Swift Foundation awards 9 grants | PostIndependent.com

Swift Foundation awards 9 grants

GLENWOOD SPRINGS — Seven nonprofit organizations and schools in Garfield County, and nine total from Aspen to Parachute, will benefit from more than $16,000 in grants awarded by the Bessie Minor Swift Foundation.

The grants are awarded each year in communities where Nevada-based Swift Communications — owner of the Glenwood Springs Post Independent, Rifle Citizen Telegram, The Aspen Times and Snowmass Sun newspapers — conducts business.

“Grants are provided to selected programs that promote literacy, reading and writing skills, as well as to programs focusing on the arts, languages and sciences,” said Valerie Richardson, program coordinator for Colorado Mountain News Media, a subsidiary of Swift.

Out of 240 applications received this year from communities in the six states where Swift operates, 29 recipients were selected to receive more than $48,000. Garfield County schools and organizations received the most of any Swift market.

“Grants are provided to selected programs that promote literacy, reading and writing skills, as well as to programs focusing on the arts, languages and sciences.”
Valerie Richardson
Program coordinator for Colorado Mountain News Media, a subsidiary of Swift.

The late Bessie Minor Swift was the mother of Swift Communications founder Phil Swift.

Following are the Garfield County and Roaring Fork Valley recipients, and descriptions of the various projects for which the money will be used.

• Family Visitor Programs, Aspen to Parachute, $2,500 — Promotes pre-literacy skills in young children. The grant will be used to conduct a “Read to Me” program by providing books during in-home visits.

• Raising A Reader, Aspen to Parachute, $2,500 — This program identifies and provides early literacy development programs. The funds will provide for two new cohorts of at-risk children to ensure a successful transition into kindergarten through book bags, weekly group meetings, family literacy nights and a library introduction.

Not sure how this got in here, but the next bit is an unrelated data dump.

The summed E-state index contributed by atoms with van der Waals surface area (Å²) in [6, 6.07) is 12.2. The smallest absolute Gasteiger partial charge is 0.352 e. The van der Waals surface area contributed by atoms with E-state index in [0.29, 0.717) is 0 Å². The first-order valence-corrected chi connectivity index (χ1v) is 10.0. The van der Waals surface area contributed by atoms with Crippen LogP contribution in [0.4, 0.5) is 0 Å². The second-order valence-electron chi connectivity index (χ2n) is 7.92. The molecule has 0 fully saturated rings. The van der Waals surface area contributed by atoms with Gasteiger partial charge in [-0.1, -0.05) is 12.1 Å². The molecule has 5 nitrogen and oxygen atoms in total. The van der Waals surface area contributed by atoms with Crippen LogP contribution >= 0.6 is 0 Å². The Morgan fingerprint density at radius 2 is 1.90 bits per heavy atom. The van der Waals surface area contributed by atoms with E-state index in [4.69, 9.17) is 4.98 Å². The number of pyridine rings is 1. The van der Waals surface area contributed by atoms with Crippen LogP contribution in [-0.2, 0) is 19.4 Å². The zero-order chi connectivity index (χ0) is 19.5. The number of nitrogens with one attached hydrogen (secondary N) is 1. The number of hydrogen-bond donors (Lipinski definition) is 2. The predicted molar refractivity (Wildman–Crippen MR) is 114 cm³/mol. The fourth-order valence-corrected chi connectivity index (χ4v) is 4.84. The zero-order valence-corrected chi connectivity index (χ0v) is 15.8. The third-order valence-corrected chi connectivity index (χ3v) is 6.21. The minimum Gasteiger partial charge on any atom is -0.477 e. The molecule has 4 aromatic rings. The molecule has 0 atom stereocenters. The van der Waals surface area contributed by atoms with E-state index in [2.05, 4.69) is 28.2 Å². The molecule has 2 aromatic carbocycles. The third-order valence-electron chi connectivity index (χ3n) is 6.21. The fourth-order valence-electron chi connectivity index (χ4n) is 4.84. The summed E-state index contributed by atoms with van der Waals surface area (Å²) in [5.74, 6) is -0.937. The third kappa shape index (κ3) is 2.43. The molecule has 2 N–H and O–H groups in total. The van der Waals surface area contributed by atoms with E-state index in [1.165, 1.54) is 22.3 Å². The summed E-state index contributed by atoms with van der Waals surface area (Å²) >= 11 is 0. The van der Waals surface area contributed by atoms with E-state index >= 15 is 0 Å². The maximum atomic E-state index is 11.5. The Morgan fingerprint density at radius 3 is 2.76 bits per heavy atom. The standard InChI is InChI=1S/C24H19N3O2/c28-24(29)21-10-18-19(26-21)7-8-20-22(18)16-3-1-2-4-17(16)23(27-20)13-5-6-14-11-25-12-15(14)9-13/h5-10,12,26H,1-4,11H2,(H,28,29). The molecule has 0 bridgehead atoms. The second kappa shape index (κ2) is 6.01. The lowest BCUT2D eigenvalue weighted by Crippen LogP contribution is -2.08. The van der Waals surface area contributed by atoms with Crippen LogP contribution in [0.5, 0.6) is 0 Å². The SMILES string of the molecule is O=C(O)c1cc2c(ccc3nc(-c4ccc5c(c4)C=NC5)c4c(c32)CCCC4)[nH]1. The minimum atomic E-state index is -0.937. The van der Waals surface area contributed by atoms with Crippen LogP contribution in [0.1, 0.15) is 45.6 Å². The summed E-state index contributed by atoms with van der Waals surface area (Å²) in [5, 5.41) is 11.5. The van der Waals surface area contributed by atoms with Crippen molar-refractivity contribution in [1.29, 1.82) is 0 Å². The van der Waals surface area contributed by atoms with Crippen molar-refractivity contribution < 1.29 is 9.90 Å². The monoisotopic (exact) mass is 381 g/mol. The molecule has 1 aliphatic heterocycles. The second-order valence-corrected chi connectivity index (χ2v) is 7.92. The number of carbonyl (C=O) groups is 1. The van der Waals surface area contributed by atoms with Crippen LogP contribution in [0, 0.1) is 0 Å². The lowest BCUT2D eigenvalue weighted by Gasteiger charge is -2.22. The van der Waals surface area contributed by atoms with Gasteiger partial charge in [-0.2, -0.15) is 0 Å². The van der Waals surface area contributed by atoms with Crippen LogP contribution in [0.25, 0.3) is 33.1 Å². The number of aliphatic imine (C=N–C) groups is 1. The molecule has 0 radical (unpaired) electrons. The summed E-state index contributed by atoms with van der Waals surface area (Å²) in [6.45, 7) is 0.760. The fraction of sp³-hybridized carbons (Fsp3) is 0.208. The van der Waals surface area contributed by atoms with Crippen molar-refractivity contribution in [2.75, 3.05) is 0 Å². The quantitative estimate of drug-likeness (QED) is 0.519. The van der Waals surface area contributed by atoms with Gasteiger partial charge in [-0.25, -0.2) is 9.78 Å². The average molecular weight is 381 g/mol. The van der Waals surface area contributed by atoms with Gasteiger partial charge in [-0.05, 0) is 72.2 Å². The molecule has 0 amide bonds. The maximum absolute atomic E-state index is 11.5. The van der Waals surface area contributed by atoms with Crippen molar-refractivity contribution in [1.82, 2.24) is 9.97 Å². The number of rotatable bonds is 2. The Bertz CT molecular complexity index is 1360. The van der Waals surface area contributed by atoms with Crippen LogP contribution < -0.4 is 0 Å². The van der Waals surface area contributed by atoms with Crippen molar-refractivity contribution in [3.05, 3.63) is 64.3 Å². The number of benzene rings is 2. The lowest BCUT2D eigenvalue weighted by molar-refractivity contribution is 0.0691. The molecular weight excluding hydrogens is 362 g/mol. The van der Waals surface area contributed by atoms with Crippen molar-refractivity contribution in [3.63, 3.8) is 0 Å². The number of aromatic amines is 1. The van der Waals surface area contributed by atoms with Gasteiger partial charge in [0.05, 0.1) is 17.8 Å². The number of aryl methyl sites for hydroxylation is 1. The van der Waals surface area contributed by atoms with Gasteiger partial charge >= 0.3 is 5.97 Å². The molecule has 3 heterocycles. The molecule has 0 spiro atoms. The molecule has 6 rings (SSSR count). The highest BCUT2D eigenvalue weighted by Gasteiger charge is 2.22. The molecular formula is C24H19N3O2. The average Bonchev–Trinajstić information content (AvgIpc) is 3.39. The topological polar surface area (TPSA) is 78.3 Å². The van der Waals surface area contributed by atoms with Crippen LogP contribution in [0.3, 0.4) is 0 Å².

• Yampah Mountain High School, Glenwood Springs, $1,850 — The money will be used to start a student newspaper at the alternative high school, with valley-wide distribution possible via the Post Independent. The newspaper will use the best creative, analytical and expository writing from writing classes to showcase student work, in turn motivating students to write. Several co-sponsors are participating.

• Carbondale Council on Arts and Humanities, $2,000 — The CCAH “Bridging the Gap” program provides creative opportunities that promote literacy and academic skills to economically challenged youth. Access to art and music facilitates the integration of the many cultures living in the community.

• Science in Schools at Crystal River Elementary School, Carbondale, $2,250 — This program brings hands-on science into the classroom through student driven experiments organized around the scientific method and integrating literacy exercises within the process.

• Roaring Fork High School, Carbondale, $1,250 — In response to student demand, RFHS is expanding its themed book club program. This grant will purchase books to supplement current inventory and provide enough copies for groups of 10-15 participating in clubs. Roaring Fork is the only high school in the valley to incorporate a silent, sustained reading period in its daily schedule.

• Garfield County School District 16 FUEL Academy, Parachute, $2,500 — This program will inspire learning by connecting reading with high-interest science topics. Science Family Nights will allow 100 students and their families to take home science kits that can be completed as a family.

• Fat City Farmers, Basalt, $2,500 — Fat City Farmers will develop and execute a creative program to train teachers to use garden journals and gardening activities to increase literacy, nature observation, art and writing skills. Elementary and middle school students are the focus of this program.

• Aspen Elementary School, $1,594.55 — This grant will fund books and book bags for each kindergarten and first-grade classroom at AES, along with ideas and tips for parents to use in reading to their children. Books will be included in each bag that suit different reading levels. Over the course of a year, each child in 12 classrooms will be able to take home 300 books to read.

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